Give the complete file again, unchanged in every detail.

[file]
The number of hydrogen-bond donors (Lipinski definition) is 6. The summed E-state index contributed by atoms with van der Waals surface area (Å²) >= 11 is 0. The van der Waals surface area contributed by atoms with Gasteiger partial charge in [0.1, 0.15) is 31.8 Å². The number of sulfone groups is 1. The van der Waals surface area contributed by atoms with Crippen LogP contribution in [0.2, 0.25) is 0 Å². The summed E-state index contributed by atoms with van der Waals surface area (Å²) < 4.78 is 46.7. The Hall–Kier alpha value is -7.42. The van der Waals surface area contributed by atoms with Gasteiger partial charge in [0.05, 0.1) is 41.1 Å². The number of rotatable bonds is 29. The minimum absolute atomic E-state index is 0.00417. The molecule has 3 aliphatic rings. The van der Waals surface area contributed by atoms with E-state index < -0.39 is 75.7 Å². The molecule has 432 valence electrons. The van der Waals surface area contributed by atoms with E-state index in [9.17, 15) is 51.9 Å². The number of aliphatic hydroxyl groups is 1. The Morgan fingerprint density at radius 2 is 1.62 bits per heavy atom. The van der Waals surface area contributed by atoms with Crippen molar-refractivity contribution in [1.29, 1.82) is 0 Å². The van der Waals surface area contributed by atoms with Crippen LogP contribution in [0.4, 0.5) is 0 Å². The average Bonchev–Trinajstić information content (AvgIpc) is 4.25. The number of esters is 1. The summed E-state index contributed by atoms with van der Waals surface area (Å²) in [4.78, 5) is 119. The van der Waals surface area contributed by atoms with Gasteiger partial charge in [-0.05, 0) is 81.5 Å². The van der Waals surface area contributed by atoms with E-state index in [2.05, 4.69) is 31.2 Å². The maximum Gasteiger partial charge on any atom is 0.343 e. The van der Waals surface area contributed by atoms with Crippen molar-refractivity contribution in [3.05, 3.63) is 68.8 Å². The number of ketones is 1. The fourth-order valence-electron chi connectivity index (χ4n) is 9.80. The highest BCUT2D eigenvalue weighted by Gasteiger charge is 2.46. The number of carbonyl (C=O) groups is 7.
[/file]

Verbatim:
The number of hydrogen-bond donors (Lipinski definition) is 6. The summed E-state index contributed by atoms with van der Waals surface area (Å²) >= 11 is 0. The van der Waals surface area contributed by atoms with Gasteiger partial charge in [0.1, 0.15) is 31.8 Å². The number of sulfone groups is 1. The van der Waals surface area contributed by atoms with Crippen LogP contribution in [0.2, 0.25) is 0 Å². The summed E-state index contributed by atoms with van der Waals surface area (Å²) < 4.78 is 46.7. The Hall–Kier alpha value is -7.42. The van der Waals surface area contributed by atoms with Gasteiger partial charge in [0.05, 0.1) is 41.1 Å². The number of rotatable bonds is 29. The minimum absolute atomic E-state index is 0.00417. The molecule has 3 aliphatic rings. The van der Waals surface area contributed by atoms with E-state index < -0.39 is 75.7 Å². The molecule has 432 valence electrons. The van der Waals surface area contributed by atoms with E-state index in [9.17, 15) is 51.9 Å². The number of aliphatic hydroxyl groups is 1. The Morgan fingerprint density at radius 2 is 1.62 bits per heavy atom. The van der Waals surface area contributed by atoms with Crippen molar-refractivity contribution in [1.29, 1.82) is 0 Å². The van der Waals surface area contributed by atoms with Crippen LogP contribution in [0.4, 0.5) is 0 Å². The average Bonchev–Trinajstić information content (AvgIpc) is 4.25. The number of esters is 1. The summed E-state index contributed by atoms with van der Waals surface area (Å²) in [4.78, 5) is 119. The van der Waals surface area contributed by atoms with Gasteiger partial charge in [-0.05, 0) is 81.5 Å². The van der Waals surface area contributed by atoms with E-state index in [2.05, 4.69) is 31.2 Å². The maximum Gasteiger partial charge on any atom is 0.343 e. The van der Waals surface area contributed by atoms with Crippen molar-refractivity contribution in [3.05, 3.63) is 68.8 Å². The number of ketones is 1. The fourth-order valence-electron chi connectivity index (χ4n) is 9.80. The highest BCUT2D eigenvalue weighted by Gasteiger charge is 2.46. The number of carbonyl (C=O) groups is 7.